Sensuality of Sandalwood
When Englishman Edward Foxhall discovered sandalwood on the Isle of Pines, New-Caledonia, in 1840, it was, then, unknown in Europe. By the end of the 19th Century, the noble spiced wood had quite a pedigree: named ‘candana’ in Sanskrit, or ‘sandal’ in Arabic, it was used as a precious ointment for the hair and body. A remedy against anxiety, it still billows today, seamlessly embedded in the smoke of Asian incense.
Head Notes: Cardamom | Heart Notes: Sandalwood essential oil | Base Notes: Guaiac wood
- La Petite - 18 - 20 hours
- Classic - 55 - 60 hours
- Intermezzo - 110 - 120 hours
- Great - > 300 hours
Founded in 1643, on the threshold of the reign of Louis XIV, Cire Trudon is the oldest Candlemaker in the world still active today. Throughout the 17th century, the manufacturer became the Royal Wax Manufacturer and official supplier in the French court, then to Napoléon Bonaparte. Cire Trudon received a Gold Medal during the 1889 Universal Exhibit as a reward for the outstanding quality of its candles and wax.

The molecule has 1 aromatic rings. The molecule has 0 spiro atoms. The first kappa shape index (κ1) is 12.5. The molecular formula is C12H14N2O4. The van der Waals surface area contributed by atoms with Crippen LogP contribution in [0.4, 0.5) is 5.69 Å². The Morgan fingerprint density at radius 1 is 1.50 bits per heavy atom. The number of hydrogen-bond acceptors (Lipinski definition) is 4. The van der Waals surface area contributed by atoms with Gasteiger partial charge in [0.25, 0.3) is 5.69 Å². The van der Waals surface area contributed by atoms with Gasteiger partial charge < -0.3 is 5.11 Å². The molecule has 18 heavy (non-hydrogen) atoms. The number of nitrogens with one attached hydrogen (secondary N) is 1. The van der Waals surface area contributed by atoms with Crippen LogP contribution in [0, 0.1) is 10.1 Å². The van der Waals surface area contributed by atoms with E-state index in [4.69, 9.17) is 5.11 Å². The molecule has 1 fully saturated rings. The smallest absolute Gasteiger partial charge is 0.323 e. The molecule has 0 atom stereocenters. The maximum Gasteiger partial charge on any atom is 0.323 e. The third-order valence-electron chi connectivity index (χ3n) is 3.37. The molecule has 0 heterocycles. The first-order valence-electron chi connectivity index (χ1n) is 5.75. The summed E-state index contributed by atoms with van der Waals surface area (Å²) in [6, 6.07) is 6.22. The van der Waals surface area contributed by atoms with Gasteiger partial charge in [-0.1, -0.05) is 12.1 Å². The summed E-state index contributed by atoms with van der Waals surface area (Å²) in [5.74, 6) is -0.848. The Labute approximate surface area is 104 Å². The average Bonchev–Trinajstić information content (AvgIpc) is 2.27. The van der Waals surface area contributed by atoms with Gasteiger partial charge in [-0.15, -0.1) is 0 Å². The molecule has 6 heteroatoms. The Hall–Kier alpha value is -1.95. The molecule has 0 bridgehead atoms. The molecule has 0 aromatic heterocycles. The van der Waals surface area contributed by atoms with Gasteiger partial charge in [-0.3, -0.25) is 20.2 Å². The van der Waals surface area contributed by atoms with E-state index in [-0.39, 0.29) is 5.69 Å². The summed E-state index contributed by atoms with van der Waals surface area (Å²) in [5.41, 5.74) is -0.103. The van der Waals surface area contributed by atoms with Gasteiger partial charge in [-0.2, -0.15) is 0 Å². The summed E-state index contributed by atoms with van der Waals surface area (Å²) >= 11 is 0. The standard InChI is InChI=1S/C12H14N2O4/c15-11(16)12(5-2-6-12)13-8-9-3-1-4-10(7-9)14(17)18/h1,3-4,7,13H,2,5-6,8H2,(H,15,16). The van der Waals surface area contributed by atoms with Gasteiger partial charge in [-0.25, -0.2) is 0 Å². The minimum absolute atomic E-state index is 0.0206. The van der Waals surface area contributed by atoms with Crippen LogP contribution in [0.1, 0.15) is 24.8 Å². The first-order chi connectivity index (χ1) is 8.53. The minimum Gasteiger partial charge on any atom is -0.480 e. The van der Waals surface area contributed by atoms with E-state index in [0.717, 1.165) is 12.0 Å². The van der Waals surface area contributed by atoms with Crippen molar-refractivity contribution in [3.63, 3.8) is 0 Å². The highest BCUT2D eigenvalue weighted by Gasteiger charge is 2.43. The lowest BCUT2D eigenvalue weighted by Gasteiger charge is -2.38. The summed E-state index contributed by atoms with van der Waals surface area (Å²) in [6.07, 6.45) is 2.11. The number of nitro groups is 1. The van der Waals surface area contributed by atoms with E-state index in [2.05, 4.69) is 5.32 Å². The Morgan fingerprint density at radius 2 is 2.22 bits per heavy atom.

Cire Trudon enlists well-known “noses” to create perfumes for the stories it wishes to tell. Each candle is still dripped and made by hand in its factory in Normandy, perpetuating a luxury manufacturing that helps perpetuate the skills of its founder, Claude Trudon.
Maison Trudon has asked British painter and illustrator Lawrence Mynott to create an original drawing for each one of the fragrances in the line. Lawrence Mynott is one of the top illustrators, designers, and portrait painters of his generation. A control of pen and ink, stencil, paint, scraperboard, and pencil underlines his versatility in fashion drawing, caricature, figurative subjects, and portraiture, but his signature can be seen above all in his attention to detail, innate style, elegance, and wit that he brings to every project.